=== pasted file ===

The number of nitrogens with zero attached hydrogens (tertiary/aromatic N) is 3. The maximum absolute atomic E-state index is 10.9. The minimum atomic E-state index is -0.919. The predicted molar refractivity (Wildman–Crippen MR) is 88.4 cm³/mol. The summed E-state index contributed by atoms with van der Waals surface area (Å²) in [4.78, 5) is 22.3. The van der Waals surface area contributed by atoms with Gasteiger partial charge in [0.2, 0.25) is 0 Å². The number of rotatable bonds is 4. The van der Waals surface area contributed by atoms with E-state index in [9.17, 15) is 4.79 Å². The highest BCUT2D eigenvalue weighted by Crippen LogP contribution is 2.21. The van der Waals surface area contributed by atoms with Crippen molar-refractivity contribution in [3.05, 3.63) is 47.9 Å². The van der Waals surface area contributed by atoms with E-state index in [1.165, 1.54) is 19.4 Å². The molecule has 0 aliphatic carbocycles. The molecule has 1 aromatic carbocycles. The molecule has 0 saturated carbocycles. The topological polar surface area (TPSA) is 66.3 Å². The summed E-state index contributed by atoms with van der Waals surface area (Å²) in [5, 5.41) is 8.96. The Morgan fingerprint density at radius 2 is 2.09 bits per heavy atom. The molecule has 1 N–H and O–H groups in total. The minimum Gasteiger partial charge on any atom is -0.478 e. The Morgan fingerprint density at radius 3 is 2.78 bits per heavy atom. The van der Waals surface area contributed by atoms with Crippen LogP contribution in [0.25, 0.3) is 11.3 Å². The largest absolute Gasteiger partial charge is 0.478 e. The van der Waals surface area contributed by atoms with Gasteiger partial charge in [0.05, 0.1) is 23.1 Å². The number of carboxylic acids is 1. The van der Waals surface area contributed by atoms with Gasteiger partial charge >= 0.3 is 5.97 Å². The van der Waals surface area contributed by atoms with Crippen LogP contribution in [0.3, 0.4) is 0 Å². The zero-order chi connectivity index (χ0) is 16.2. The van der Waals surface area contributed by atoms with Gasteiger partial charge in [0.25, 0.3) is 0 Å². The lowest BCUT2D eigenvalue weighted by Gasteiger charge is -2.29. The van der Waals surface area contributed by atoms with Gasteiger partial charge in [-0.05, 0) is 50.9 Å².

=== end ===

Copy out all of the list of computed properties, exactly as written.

The number of nitrogens with zero attached hydrogens (tertiary/aromatic N) is 3. The maximum absolute atomic E-state index is 10.9. The minimum atomic E-state index is -0.919. The predicted molar refractivity (Wildman–Crippen MR) is 88.4 cm³/mol. The summed E-state index contributed by atoms with van der Waals surface area (Å²) in [4.78, 5) is 22.3. The van der Waals surface area contributed by atoms with Gasteiger partial charge in [0.2, 0.25) is 0 Å². The number of rotatable bonds is 4. The van der Waals surface area contributed by atoms with E-state index in [9.17, 15) is 4.79 Å². The highest BCUT2D eigenvalue weighted by Crippen LogP contribution is 2.21. The van der Waals surface area contributed by atoms with Crippen molar-refractivity contribution in [3.05, 3.63) is 47.9 Å². The van der Waals surface area contributed by atoms with E-state index in [1.165, 1.54) is 19.4 Å². The molecule has 0 aliphatic carbocycles. The molecule has 1 aromatic carbocycles. The molecule has 0 saturated carbocycles. The topological polar surface area (TPSA) is 66.3 Å². The summed E-state index contributed by atoms with van der Waals surface area (Å²) in [5, 5.41) is 8.96. The Morgan fingerprint density at radius 2 is 2.09 bits per heavy atom. The molecule has 1 N–H and O–H groups in total. The minimum Gasteiger partial charge on any atom is -0.478 e. The Morgan fingerprint density at radius 3 is 2.78 bits per heavy atom. The van der Waals surface area contributed by atoms with Crippen LogP contribution in [0.25, 0.3) is 11.3 Å². The largest absolute Gasteiger partial charge is 0.478 e. The van der Waals surface area contributed by atoms with Gasteiger partial charge in [0.05, 0.1) is 23.1 Å². The number of carboxylic acids is 1. The van der Waals surface area contributed by atoms with Gasteiger partial charge >= 0.3 is 5.97 Å². The van der Waals surface area contributed by atoms with Crippen LogP contribution in [0.3, 0.4) is 0 Å². The zero-order chi connectivity index (χ0) is 16.2. The van der Waals surface area contributed by atoms with Gasteiger partial charge in [0.25, 0.3) is 0 Å². The lowest BCUT2D eigenvalue weighted by Gasteiger charge is -2.29. The van der Waals surface area contributed by atoms with Gasteiger partial charge in [-0.05, 0) is 50.9 Å².